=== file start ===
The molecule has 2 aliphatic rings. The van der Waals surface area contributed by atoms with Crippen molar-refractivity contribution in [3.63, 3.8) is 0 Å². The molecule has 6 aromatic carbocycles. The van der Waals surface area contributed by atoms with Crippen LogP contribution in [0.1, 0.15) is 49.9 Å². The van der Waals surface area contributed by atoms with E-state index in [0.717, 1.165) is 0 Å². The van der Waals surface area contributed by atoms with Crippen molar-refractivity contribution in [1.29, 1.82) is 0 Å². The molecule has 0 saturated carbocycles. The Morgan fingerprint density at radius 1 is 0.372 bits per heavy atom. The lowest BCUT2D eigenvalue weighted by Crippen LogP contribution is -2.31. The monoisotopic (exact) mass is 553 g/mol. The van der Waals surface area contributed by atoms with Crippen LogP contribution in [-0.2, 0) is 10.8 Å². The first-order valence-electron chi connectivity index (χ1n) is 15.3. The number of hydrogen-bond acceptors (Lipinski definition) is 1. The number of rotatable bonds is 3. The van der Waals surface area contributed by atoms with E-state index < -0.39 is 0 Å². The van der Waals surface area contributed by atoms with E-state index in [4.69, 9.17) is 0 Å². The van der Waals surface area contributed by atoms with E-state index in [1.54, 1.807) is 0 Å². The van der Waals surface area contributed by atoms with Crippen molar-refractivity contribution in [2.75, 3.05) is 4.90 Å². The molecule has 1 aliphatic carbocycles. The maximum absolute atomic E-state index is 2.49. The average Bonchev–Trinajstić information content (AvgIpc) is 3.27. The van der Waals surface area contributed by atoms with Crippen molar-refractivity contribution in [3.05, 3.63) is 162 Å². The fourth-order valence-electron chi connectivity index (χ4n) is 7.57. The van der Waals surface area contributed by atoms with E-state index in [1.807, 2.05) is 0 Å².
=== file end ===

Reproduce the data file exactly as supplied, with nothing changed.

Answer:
The molecule has 2 aliphatic rings. The van der Waals surface area contributed by atoms with Crippen molar-refractivity contribution in [3.63, 3.8) is 0 Å². The molecule has 6 aromatic carbocycles. The van der Waals surface area contributed by atoms with Crippen LogP contribution in [0.1, 0.15) is 49.9 Å². The van der Waals surface area contributed by atoms with E-state index in [0.717, 1.165) is 0 Å². The van der Waals surface area contributed by atoms with Crippen molar-refractivity contribution in [1.29, 1.82) is 0 Å². The molecule has 0 saturated carbocycles. The Morgan fingerprint density at radius 1 is 0.372 bits per heavy atom. The lowest BCUT2D eigenvalue weighted by Crippen LogP contribution is -2.31. The monoisotopic (exact) mass is 553 g/mol. The van der Waals surface area contributed by atoms with Crippen LogP contribution in [-0.2, 0) is 10.8 Å². The first-order valence-electron chi connectivity index (χ1n) is 15.3. The number of hydrogen-bond acceptors (Lipinski definition) is 1. The number of rotatable bonds is 3. The van der Waals surface area contributed by atoms with E-state index < -0.39 is 0 Å². The van der Waals surface area contributed by atoms with E-state index in [4.69, 9.17) is 0 Å². The van der Waals surface area contributed by atoms with E-state index in [1.54, 1.807) is 0 Å². The van der Waals surface area contributed by atoms with Crippen molar-refractivity contribution in [2.75, 3.05) is 4.90 Å². The molecule has 1 aliphatic carbocycles. The maximum absolute atomic E-state index is 2.49. The average Bonchev–Trinajstić information content (AvgIpc) is 3.27. The van der Waals surface area contributed by atoms with Crippen molar-refractivity contribution in [3.05, 3.63) is 162 Å². The fourth-order valence-electron chi connectivity index (χ4n) is 7.57. The van der Waals surface area contributed by atoms with E-state index in [1.807, 2.05) is 0 Å².